I suspect my mother was angry I had this thing I liked to do, this outlet that I enjoyed and made me feel good because I was good at it: she may not have been able to tell whether I was good at it or not, but she might have been able to recognize the sense of goodness I had about it, that doing it allowed me to feel a sense of mastery in my world that was pleasurable. She may have felt jealous of that. It’s not that my mother had no talents: she did. But if you feel you must be the best to count, if you are constantly comparing yourself and then inevitably falling short, then I think you lose the joy of having that talent. If what you are aiming for is the attention being good at something gives you, and there is no pleasure in the “flow” of doing it, then you can’t enjoy the talent.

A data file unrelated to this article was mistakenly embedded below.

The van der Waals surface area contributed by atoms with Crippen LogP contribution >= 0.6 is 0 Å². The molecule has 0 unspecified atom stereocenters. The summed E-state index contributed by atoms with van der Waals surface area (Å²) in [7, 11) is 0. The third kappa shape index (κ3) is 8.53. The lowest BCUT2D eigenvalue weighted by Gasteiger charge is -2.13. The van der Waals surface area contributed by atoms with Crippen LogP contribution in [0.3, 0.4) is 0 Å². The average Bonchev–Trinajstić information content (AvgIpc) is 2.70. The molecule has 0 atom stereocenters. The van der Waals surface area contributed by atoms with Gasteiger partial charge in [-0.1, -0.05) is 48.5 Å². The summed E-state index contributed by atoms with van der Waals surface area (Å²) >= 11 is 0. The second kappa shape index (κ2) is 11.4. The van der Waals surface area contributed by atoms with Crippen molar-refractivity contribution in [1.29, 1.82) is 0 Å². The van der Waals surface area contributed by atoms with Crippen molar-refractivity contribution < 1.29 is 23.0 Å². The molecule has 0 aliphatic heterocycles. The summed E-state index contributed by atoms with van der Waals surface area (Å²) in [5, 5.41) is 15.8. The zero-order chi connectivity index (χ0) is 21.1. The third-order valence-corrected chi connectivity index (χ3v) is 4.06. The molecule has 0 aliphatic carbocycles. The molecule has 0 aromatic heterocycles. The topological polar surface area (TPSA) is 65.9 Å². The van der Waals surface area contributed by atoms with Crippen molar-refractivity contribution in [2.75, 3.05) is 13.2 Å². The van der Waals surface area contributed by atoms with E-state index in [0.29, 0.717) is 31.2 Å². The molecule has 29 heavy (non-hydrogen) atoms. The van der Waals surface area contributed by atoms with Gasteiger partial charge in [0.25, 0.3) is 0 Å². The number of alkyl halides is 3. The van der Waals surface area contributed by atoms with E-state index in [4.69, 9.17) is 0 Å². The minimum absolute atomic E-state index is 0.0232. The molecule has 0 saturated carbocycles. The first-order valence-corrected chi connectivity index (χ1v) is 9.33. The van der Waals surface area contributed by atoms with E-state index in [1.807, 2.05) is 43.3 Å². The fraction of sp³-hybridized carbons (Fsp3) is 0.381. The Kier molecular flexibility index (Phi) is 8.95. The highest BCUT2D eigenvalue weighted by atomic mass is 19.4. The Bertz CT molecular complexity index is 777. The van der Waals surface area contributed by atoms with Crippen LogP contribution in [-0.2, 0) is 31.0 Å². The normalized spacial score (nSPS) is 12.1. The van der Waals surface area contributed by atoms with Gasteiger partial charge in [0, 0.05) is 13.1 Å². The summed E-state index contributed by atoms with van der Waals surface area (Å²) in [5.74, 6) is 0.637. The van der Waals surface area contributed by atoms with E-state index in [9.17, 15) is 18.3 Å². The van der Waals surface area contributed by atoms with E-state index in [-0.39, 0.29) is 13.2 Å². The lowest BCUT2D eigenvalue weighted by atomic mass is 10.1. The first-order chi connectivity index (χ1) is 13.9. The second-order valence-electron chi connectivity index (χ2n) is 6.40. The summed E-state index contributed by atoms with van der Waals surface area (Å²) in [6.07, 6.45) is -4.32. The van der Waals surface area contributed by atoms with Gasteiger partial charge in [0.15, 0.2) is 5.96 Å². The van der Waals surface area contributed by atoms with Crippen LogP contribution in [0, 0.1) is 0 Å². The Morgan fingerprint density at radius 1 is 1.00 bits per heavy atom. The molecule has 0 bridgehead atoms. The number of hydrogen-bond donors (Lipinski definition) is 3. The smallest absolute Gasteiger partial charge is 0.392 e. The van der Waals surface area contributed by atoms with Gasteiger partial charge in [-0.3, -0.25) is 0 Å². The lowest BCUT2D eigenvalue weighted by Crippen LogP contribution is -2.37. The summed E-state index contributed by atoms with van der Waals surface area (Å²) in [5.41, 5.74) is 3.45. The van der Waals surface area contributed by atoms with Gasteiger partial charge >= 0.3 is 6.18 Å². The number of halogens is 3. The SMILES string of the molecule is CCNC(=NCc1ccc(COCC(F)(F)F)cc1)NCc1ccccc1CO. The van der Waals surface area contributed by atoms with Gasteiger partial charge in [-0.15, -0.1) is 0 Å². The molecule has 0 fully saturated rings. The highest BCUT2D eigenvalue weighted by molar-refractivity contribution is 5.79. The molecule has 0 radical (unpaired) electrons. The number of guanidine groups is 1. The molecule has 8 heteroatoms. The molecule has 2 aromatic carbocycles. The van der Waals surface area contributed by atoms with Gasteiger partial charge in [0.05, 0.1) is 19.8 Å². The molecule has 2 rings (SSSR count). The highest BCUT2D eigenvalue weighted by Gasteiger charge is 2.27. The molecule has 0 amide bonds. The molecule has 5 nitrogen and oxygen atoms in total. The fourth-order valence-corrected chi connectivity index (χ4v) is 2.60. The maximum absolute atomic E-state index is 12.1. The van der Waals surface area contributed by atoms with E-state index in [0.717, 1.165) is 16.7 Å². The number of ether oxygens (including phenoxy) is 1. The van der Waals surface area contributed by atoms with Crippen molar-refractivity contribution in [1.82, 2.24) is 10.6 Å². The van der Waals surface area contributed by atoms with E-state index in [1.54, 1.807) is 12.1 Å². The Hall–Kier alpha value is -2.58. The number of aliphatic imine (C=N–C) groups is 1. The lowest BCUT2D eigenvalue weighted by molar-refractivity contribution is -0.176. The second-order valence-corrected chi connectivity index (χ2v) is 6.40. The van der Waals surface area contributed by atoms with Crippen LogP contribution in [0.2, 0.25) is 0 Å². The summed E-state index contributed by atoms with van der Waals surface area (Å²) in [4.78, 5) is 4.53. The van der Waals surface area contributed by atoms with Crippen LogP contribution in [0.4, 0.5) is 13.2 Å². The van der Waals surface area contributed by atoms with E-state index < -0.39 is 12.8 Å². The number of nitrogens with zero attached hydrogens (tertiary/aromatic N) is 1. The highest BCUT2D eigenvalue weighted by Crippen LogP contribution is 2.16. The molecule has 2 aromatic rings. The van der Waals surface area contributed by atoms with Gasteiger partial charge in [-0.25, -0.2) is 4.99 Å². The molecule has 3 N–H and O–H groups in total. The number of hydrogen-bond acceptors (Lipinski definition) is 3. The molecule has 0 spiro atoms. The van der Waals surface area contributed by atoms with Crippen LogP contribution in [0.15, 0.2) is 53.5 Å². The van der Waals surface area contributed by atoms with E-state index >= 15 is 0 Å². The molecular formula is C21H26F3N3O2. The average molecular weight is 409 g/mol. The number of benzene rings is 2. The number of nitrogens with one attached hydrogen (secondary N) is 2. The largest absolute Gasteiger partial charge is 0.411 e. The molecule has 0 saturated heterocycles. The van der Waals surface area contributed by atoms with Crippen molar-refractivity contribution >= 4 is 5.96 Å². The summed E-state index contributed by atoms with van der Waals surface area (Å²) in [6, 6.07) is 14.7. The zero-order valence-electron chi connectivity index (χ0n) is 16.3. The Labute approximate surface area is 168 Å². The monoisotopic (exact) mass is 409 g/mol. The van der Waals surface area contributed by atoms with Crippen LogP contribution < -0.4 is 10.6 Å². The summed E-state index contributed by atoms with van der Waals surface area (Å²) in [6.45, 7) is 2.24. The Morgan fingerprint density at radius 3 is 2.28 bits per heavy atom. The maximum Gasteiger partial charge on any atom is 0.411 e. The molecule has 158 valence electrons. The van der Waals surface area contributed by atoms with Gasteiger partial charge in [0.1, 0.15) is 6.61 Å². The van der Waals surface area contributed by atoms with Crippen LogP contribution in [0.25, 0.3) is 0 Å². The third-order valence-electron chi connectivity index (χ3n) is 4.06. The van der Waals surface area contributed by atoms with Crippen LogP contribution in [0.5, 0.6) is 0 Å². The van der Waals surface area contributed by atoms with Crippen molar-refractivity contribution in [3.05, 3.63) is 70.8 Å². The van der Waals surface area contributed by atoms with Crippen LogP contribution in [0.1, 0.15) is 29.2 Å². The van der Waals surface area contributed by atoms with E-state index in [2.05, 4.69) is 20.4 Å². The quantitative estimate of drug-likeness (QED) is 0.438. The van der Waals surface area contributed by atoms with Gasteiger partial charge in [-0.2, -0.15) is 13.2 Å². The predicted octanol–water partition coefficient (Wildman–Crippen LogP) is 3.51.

The impact on me is to then be frightened to enjoy anything, because my pleasure may spark a jealous rage: only, I know I didn’t recognize it as jealousy at the time, although it fits now. I couldn’t fathom the pattern which emerged in my unconscious mind of pleasure in myself and punishment for feeling that way. I had no way to explain it, but I felt it. I suspect I still do.

I read something else, which has to do with the excitement of a relationship with an overt narcissist that covert narcissists feel. I don’t understand this one exactly, but it made me wonder if this is why I internalized this sense of myself as boring: I lacked that sparkle for my mother. I wasn’t a narcissist.